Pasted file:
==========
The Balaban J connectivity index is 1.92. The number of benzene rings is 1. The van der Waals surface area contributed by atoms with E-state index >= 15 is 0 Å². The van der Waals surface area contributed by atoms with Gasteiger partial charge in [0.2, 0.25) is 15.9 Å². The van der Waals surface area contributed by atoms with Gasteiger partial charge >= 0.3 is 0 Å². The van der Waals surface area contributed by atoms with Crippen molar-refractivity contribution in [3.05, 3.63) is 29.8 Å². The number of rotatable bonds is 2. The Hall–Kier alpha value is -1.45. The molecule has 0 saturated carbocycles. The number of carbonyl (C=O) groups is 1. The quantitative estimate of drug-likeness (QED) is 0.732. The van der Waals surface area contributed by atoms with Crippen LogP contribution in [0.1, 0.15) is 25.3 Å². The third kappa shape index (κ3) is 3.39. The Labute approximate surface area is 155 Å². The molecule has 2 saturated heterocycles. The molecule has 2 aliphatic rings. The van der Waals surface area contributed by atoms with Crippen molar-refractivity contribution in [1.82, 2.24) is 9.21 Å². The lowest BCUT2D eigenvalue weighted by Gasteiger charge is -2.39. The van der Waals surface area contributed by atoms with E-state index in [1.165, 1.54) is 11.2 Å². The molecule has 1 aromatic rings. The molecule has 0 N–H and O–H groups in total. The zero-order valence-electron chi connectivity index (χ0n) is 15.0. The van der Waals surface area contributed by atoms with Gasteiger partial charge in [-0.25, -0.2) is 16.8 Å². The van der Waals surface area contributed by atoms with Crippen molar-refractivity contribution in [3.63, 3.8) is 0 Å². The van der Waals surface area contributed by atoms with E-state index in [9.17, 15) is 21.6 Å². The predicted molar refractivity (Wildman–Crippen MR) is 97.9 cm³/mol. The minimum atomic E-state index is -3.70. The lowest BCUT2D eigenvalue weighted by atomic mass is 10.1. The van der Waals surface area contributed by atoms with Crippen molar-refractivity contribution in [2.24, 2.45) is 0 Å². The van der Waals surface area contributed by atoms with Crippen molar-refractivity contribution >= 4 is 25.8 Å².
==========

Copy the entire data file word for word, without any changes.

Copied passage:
The Balaban J connectivity index is 1.92. The number of benzene rings is 1. The van der Waals surface area contributed by atoms with E-state index >= 15 is 0 Å². The van der Waals surface area contributed by atoms with Gasteiger partial charge in [0.2, 0.25) is 15.9 Å². The van der Waals surface area contributed by atoms with Gasteiger partial charge >= 0.3 is 0 Å². The van der Waals surface area contributed by atoms with Crippen molar-refractivity contribution in [3.05, 3.63) is 29.8 Å². The number of rotatable bonds is 2. The Hall–Kier alpha value is -1.45. The molecule has 0 saturated carbocycles. The number of carbonyl (C=O) groups is 1. The quantitative estimate of drug-likeness (QED) is 0.732. The van der Waals surface area contributed by atoms with Crippen LogP contribution in [0.1, 0.15) is 25.3 Å². The third kappa shape index (κ3) is 3.39. The Labute approximate surface area is 155 Å². The molecule has 2 saturated heterocycles. The molecule has 2 aliphatic rings. The van der Waals surface area contributed by atoms with Crippen molar-refractivity contribution in [1.82, 2.24) is 9.21 Å². The lowest BCUT2D eigenvalue weighted by Gasteiger charge is -2.39. The van der Waals surface area contributed by atoms with E-state index in [1.165, 1.54) is 11.2 Å². The molecule has 1 aromatic rings. The molecule has 0 N–H and O–H groups in total. The zero-order valence-electron chi connectivity index (χ0n) is 15.0. The van der Waals surface area contributed by atoms with Gasteiger partial charge in [-0.25, -0.2) is 16.8 Å². The van der Waals surface area contributed by atoms with Crippen molar-refractivity contribution in [3.63, 3.8) is 0 Å². The van der Waals surface area contributed by atoms with E-state index in [9.17, 15) is 21.6 Å². The predicted molar refractivity (Wildman–Crippen MR) is 97.9 cm³/mol. The minimum atomic E-state index is -3.70. The lowest BCUT2D eigenvalue weighted by atomic mass is 10.1. The van der Waals surface area contributed by atoms with Crippen molar-refractivity contribution in [2.24, 2.45) is 0 Å². The van der Waals surface area contributed by atoms with Crippen molar-refractivity contribution >= 4 is 25.8 Å².